These "real doors" at the Silverton in South Silver Spring are set back from the street, which provides room for a semi-private, gated patio with enough room for a table and chairs. Though they have big, low windows like Halstead Square, the trees help give shade and privacy. I might have made the doors themselves more distinctive, perhaps with a different paint color or frosted glass panels.
|These rowhouses at Eliot Tower in Portland have raised decks.|
The best "real doors" I've found are on the West Coast. This is the Eliot Tower in downtown Portland, a tower with two-story rowhouses at its base. Each house has a front deck raised several steps above the street, and you can see how each deck has a tree or some leafy plants for privacy and visual impact.
|Rowhouses with yards at the Meriwether in Portland.|
At the Meriwether, a tower in Portland's Southwest Waterfront, there are ground-floor rowhouses set behind little yards. Not only do they provide a buffer from the street, but they appear to be part of a bioswale that collects and filters runoff water before it heads to the Willamette River, a few hundred yards away. You can see each house has decks on multiple floors, giving it plenty of outdoor space. And residents have them their own, judging from these hot pink Adirondack chairs.
|Less-than-great "real doors" at Lofts 24 in Silver Spring. Image from Google Street View.|
Believe it or not, this is the entrance to two ground-floor condominiums at Lofts 24, also in downtown Silver Spring. Other than the welcome mat outside the door on the right, there's no indication that people actually live here.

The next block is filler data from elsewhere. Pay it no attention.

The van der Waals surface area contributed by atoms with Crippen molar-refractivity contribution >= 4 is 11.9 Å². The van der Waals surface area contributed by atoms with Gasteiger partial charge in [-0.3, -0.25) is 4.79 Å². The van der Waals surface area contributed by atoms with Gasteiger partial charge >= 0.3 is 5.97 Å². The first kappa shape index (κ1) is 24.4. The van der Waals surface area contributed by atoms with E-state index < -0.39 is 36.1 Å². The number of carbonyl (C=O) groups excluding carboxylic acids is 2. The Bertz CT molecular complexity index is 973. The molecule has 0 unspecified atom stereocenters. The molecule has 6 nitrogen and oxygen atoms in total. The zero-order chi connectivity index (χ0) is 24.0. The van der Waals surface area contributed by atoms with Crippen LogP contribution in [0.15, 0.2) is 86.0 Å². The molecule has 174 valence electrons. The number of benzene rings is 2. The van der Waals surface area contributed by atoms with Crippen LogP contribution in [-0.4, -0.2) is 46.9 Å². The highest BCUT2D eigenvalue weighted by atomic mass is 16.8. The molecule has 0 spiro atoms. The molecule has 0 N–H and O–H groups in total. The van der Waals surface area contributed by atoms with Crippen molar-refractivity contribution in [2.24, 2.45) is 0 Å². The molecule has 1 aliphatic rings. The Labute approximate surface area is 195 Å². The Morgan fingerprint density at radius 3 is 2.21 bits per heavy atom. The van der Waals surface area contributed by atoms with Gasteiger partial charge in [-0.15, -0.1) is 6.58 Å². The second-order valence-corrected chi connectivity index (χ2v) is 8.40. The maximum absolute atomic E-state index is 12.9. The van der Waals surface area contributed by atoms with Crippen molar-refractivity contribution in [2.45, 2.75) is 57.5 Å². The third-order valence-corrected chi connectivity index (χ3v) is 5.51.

Rather than a house, this feels like the entrance to a storage unit. There are no street numbers, no individual open space, and no buffer from the street. The only landscaping are bushes that cover the windows.
Check out these examples of "real doors" from around the region and country.
While these examples aren't perfect, they show the opportunities and challenges of providing "real doors." The scale of development in many urban neighborhoods has gotten bigger, but humans generally remain the same size, so we still have to design to that scale.
Not only can "real doors" make otherwise big buildings feel more comfortable, but they can make safer and more visually attractive streets and offer people a desirable mix of house and apartment living. That is, if we do them right.
There are some new buildings in the Carlyle neighborhood of Alexandria that have this. I always wondered what the deal was--whether they were condos or town homes (at least some of them appear to be multi-floor).
I live in one of those "Worst" ground-level doors in Lofts 24.
Agree 100% that they had huge potential for street-level appeal, but as it stands now, they look like utility closets!
On the other hand, no other buildings in DTSS offer the high-ceiling contemporary units that Lofts 24 has. Not sure why... developers in DC seem more willing to embrace the aesthetic.
Thanks, great overview of an interesting topic, on the street side. I'm wondering about the other side: do these ground-floor units also have rear doors leading to a standard double-loaded corridor, or maybe there's no corridor and the units go all the way through the building? I'm sure designs vary; what do you think works best?
It depends on the complex - the ground-floor units at the Eliot Tower go through the building and have little yards in the back, while the ones at the Silverton (I believe) back to a corridor inside the building.
They both have their merits, and I think it depends on the unit and the building. For instance, townhouse-style units like at Eliot Tower might draw families, in which case having the backyard is really valuable, while single-story flats like at the Silverton or the Citron might draw people more interested in convenience, and having internal entrances mean they can access the building's amenities (lobby, common areas, trash room) without having to go outside.